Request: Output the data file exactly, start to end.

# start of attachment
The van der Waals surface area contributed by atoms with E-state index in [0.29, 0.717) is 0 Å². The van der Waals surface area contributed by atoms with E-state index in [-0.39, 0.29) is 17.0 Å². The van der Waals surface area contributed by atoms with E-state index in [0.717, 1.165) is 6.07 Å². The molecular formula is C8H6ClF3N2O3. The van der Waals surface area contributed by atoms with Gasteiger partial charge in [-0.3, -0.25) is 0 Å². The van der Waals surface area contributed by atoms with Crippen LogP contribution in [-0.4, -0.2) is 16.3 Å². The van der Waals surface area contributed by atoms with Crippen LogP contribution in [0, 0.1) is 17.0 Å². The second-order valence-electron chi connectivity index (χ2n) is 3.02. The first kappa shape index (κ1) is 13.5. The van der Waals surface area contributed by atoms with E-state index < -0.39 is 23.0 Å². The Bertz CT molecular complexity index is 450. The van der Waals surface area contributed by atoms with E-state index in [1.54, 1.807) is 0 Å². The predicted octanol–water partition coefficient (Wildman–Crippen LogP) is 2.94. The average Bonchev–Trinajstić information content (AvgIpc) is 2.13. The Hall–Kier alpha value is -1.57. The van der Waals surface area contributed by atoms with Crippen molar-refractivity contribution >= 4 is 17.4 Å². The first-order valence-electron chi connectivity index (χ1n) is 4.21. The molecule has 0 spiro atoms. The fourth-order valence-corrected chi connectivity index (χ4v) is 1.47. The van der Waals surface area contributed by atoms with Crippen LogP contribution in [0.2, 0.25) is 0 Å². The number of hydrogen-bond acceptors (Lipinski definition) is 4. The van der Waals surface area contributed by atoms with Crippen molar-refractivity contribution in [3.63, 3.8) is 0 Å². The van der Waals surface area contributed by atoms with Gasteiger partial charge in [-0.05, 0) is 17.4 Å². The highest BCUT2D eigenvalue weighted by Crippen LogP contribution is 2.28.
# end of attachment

The van der Waals surface area contributed by atoms with E-state index in [0.29, 0.717) is 0 Å². The van der Waals surface area contributed by atoms with E-state index in [-0.39, 0.29) is 17.0 Å². The van der Waals surface area contributed by atoms with E-state index in [0.717, 1.165) is 6.07 Å². The molecular formula is C8H6ClF3N2O3. The van der Waals surface area contributed by atoms with Gasteiger partial charge in [-0.3, -0.25) is 0 Å². The van der Waals surface area contributed by atoms with Crippen LogP contribution in [-0.4, -0.2) is 16.3 Å². The van der Waals surface area contributed by atoms with Crippen LogP contribution in [0, 0.1) is 17.0 Å². The second-order valence-electron chi connectivity index (χ2n) is 3.02. The first kappa shape index (κ1) is 13.5. The van der Waals surface area contributed by atoms with E-state index < -0.39 is 23.0 Å². The Bertz CT molecular complexity index is 450. The van der Waals surface area contributed by atoms with E-state index in [1.54, 1.807) is 0 Å². The predicted octanol–water partition coefficient (Wildman–Crippen LogP) is 2.94. The average Bonchev–Trinajstić information content (AvgIpc) is 2.13. The Hall–Kier alpha value is -1.57. The van der Waals surface area contributed by atoms with Crippen molar-refractivity contribution >= 4 is 17.4 Å². The first-order valence-electron chi connectivity index (χ1n) is 4.21. The molecule has 0 spiro atoms. The fourth-order valence-corrected chi connectivity index (χ4v) is 1.47. The van der Waals surface area contributed by atoms with Crippen LogP contribution in [0.2, 0.25) is 0 Å². The number of hydrogen-bond acceptors (Lipinski definition) is 4. The van der Waals surface area contributed by atoms with Crippen molar-refractivity contribution in [3.63, 3.8) is 0 Å². The van der Waals surface area contributed by atoms with Gasteiger partial charge in [-0.05, 0) is 17.4 Å². The highest BCUT2D eigenvalue weighted by Crippen LogP contribution is 2.28.